SLOVAKIA, along with its capital Bratislava, got a promotional boost in the USA in mid-April as part of a tourism roadshow organised by marketing association Central European Experience (CEE).
The roadshow was attended by almost 300 American tour-operators, the head of the trade and commerce section at Slovakia's Washington embassy, Peter Petian, told the TASR newswire.
"Mostly, the problem is low recognition of Slovakia as a country," said Petian, who represented Slovakia at the event. He said the American tour-operators appreciated that high-quality information on the region was available, but said they knew precious little – and added that the same goes for American tourists.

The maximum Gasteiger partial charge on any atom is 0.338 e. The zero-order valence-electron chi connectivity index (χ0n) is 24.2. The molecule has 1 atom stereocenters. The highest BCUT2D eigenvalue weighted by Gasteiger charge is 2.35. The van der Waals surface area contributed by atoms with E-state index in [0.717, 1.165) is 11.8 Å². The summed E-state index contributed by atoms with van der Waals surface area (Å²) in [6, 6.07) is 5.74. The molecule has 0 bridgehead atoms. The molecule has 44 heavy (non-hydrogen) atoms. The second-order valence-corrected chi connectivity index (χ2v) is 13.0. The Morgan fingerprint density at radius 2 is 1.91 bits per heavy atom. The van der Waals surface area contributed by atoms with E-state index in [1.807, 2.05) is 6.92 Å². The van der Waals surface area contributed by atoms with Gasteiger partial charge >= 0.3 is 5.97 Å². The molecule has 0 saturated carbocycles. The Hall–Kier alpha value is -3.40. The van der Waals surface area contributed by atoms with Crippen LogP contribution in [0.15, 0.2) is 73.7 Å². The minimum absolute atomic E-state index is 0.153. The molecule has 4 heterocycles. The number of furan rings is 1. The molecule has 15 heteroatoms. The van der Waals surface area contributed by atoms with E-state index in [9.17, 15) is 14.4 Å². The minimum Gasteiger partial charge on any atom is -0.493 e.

"They know it was Czechoslovakia some time ago... a few people visited Prague, but only a handful have ever come to Slovakia," he lamented.
Events such as the CEE are very important, Petian said, adding:
"If the average American doesn't know anything about Slovakia, his travel agency won't offer any package tours to the country."
American tour-operators are now becoming interested in historical sightseeing, according to the diplomat.
"They are mostly interested in history, in our ancient towns, little wooden churches, castles, manor houses and spas. They showed less interest in skiing," Petian commented, adding that Americans were keen on visiting the mint in Kremnica (Banská Bystrica Region) and were intrigued by the fact that Košice will be a European Capital of Culture in 2013.
26. Apr 2010 at 0:00 | Compiled by Zuzana Vilikovská